Because Nppb is responsible for transmitting the peripheral signals that trigger pruritic responses, its receptor Npra (12) should be expressed at the site of afferent fiber synaptic connections in the spinal dorsal horn and mark the secondary neurons in the itch-response circuit. Therefore, we used ISH to localize Npra expression in the dorsal horn and found that it is indeed expressed in a limited subset of neurons (most likely interneurons), primarily in the outer layer—lamina I (Fig. 3A, left)—corresponding to the terminal field of TRPV1-expressing sensory neurons (13).

Fig. 3 Selective ablation of Npra receptor neurons in the spinal cord impairs pruriception.

(A) Expression of Npra in the dorsal spinal cord was assessed by using ISH. In normal mice (top), a subset of interneurons in the outer layer express Npra; however, after intrathecal administration of Nppb-saporin (bottom), few Npra neurons remained. In contrast, the number of GRP-receptor–positive cells (right) were unaffected by Nppb-saporin. (B) Nppb-saporin–treated mice retain normal reactions to thermal, touch, and proprioceptive stimuli, but (C) exhibit greatly attenuated responses to intradermal injection of histamine (100 μg in 10 μl) or intrathecal administration of Nppb. Data represent means normalized against untreated controls ± SEM (n ≥ 5 animals). Significant differences between genotypes were determined by using Student’s t test; *P < 0.01.

To examine whether the Npra neurons in the spinal cord function in the itch circuit and whether they are selectively required for pruritogen-induced scratching (rather than other somatosensory responses), we used a targeted-toxin cell-ablation strategy (14). We injected a Nppb-saporin conjugate intrathecally into wild-type mice so as to target their Npra-expressing cells and assessed the effectiveness, specificity, and behavioral consequences of administering this toxin. Approximately 70% of Npra-positive neurons were eliminated after administration of toxin (Fig. 3A and fig. S3). This targeting was highly selective, with neither cells expressing the GRP-receptor nor other dorsal horn interneurons affected by Nppb-saporin treatment (Fig. 3A and fig. S3). Toxin-injected mice displayed normal responses to thermal, touch, and painful stimulation (Fig. 3B). However, we observed a dramatic reduction in scratching evoked by histamine (Fig. 3C), indicating that these neurons are required for itch responses but not for other somatosensory pathways.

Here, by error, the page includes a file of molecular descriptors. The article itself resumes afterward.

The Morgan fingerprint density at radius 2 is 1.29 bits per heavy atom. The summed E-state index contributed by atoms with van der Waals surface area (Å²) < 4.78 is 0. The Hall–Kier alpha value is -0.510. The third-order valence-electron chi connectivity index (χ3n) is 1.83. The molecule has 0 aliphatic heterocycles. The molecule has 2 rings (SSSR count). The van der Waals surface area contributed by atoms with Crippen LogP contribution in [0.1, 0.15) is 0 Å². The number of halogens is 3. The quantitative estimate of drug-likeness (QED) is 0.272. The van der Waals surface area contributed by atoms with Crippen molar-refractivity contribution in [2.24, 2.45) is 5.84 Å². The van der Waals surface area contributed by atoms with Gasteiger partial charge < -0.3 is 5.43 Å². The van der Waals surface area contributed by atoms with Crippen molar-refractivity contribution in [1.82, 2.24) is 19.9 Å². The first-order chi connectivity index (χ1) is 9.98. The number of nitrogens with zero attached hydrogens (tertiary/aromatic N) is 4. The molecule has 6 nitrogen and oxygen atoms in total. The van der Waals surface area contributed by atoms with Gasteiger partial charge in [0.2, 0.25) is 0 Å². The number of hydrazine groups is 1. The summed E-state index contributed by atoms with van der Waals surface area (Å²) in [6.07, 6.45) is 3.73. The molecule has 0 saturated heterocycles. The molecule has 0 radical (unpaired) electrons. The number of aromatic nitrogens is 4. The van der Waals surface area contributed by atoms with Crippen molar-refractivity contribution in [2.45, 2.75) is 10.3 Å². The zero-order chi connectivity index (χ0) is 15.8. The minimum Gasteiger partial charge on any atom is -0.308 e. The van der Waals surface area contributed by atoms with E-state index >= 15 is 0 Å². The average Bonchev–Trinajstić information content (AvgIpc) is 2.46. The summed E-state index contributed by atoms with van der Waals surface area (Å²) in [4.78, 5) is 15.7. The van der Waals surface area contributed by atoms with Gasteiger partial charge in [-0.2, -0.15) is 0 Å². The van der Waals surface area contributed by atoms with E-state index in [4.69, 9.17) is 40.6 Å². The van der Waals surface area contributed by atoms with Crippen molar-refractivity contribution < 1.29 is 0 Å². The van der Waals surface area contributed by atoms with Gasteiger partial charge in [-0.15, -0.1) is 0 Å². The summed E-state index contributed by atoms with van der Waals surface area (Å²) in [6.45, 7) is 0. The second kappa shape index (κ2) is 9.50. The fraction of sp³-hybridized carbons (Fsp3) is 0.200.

How do these findings fit with current models of itch behavior? The GRP-receptor has been shown to be a key element in the pruritic pathway (5, 6), with the suggestion that GRP might be the primary neurotransmitter for itch. However, this view has also been questioned (11, 15). We were unable to detect more than trace quantities of GRP expression in the DRG using a sensitive quantitative polymerase chain reaction (PCR) assay (Fig. 4A). Similarly, somatosensory neurons from GRP-reporter mice—Tg(GRP-EGFP)—were negative for enhanced green fluorescent protein (EGFP) expression (fig. S4A). In contrast, ISH for GRP and analysis of EGFP expression in the GRP-reporter mice revealed that this neuropeptide is present in a population of neurons in the dorsal horn (Fig. 4B and fig. S4A), as reported previously (15, 16). Therefore, we concluded that GRP cannot act at the level of pruriception but must function downstream of Nppb and so applied three complementary functional strategies to substantiate this hypothesis and dissect the itch-response circuit.

Fig. 4 GRP acts directly downstream of Nppb in the rodent pruriceptive circuit.